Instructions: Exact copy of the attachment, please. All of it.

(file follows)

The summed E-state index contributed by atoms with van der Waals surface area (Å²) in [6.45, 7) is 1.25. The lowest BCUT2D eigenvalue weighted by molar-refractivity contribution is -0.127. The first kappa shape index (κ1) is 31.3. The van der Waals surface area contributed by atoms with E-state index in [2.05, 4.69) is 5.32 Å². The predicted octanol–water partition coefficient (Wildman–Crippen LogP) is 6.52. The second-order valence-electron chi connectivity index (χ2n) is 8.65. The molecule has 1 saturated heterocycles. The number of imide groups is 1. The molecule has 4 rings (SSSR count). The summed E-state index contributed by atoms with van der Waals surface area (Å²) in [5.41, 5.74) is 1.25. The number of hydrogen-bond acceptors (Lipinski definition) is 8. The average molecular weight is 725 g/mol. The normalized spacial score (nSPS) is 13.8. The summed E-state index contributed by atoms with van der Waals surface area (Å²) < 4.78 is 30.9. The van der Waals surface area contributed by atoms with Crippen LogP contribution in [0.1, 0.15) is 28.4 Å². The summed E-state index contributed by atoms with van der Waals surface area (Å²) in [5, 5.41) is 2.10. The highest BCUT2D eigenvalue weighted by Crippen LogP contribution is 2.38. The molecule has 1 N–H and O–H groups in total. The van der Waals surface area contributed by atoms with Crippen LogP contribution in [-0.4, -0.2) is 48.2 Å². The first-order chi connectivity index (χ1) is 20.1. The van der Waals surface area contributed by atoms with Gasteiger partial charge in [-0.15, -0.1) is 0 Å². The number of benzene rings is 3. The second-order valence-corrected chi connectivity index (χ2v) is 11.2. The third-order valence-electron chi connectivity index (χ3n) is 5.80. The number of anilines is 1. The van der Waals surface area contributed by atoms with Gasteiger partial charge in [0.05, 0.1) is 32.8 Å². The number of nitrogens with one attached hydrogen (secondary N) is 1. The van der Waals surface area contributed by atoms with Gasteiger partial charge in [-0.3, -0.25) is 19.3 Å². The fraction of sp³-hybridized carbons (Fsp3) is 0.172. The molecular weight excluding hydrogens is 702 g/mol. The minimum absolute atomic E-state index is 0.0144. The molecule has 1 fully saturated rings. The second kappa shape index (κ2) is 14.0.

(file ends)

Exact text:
The summed E-state index contributed by atoms with van der Waals surface area (Å²) in [6.45, 7) is 1.25. The lowest BCUT2D eigenvalue weighted by molar-refractivity contribution is -0.127. The first kappa shape index (κ1) is 31.3. The van der Waals surface area contributed by atoms with E-state index in [2.05, 4.69) is 5.32 Å². The predicted octanol–water partition coefficient (Wildman–Crippen LogP) is 6.52. The second-order valence-electron chi connectivity index (χ2n) is 8.65. The molecule has 1 saturated heterocycles. The number of imide groups is 1. The molecule has 4 rings (SSSR count). The summed E-state index contributed by atoms with van der Waals surface area (Å²) in [5.41, 5.74) is 1.25. The number of hydrogen-bond acceptors (Lipinski definition) is 8. The average molecular weight is 725 g/mol. The normalized spacial score (nSPS) is 13.8. The summed E-state index contributed by atoms with van der Waals surface area (Å²) < 4.78 is 30.9. The van der Waals surface area contributed by atoms with Crippen LogP contribution in [0.1, 0.15) is 28.4 Å². The summed E-state index contributed by atoms with van der Waals surface area (Å²) in [5, 5.41) is 2.10. The highest BCUT2D eigenvalue weighted by Crippen LogP contribution is 2.38. The molecule has 1 N–H and O–H groups in total. The van der Waals surface area contributed by atoms with Crippen LogP contribution in [-0.4, -0.2) is 48.2 Å². The first-order chi connectivity index (χ1) is 20.1. The van der Waals surface area contributed by atoms with Gasteiger partial charge in [-0.15, -0.1) is 0 Å². The number of benzene rings is 3. The second-order valence-corrected chi connectivity index (χ2v) is 11.2. The third-order valence-electron chi connectivity index (χ3n) is 5.80. The number of anilines is 1. The van der Waals surface area contributed by atoms with Gasteiger partial charge in [0.05, 0.1) is 32.8 Å². The number of nitrogens with one attached hydrogen (secondary N) is 1. The van der Waals surface area contributed by atoms with Gasteiger partial charge in [-0.3, -0.25) is 19.3 Å². The fraction of sp³-hybridized carbons (Fsp3) is 0.172. The molecular weight excluding hydrogens is 702 g/mol. The minimum absolute atomic E-state index is 0.0144. The molecule has 1 fully saturated rings. The second kappa shape index (κ2) is 14.0.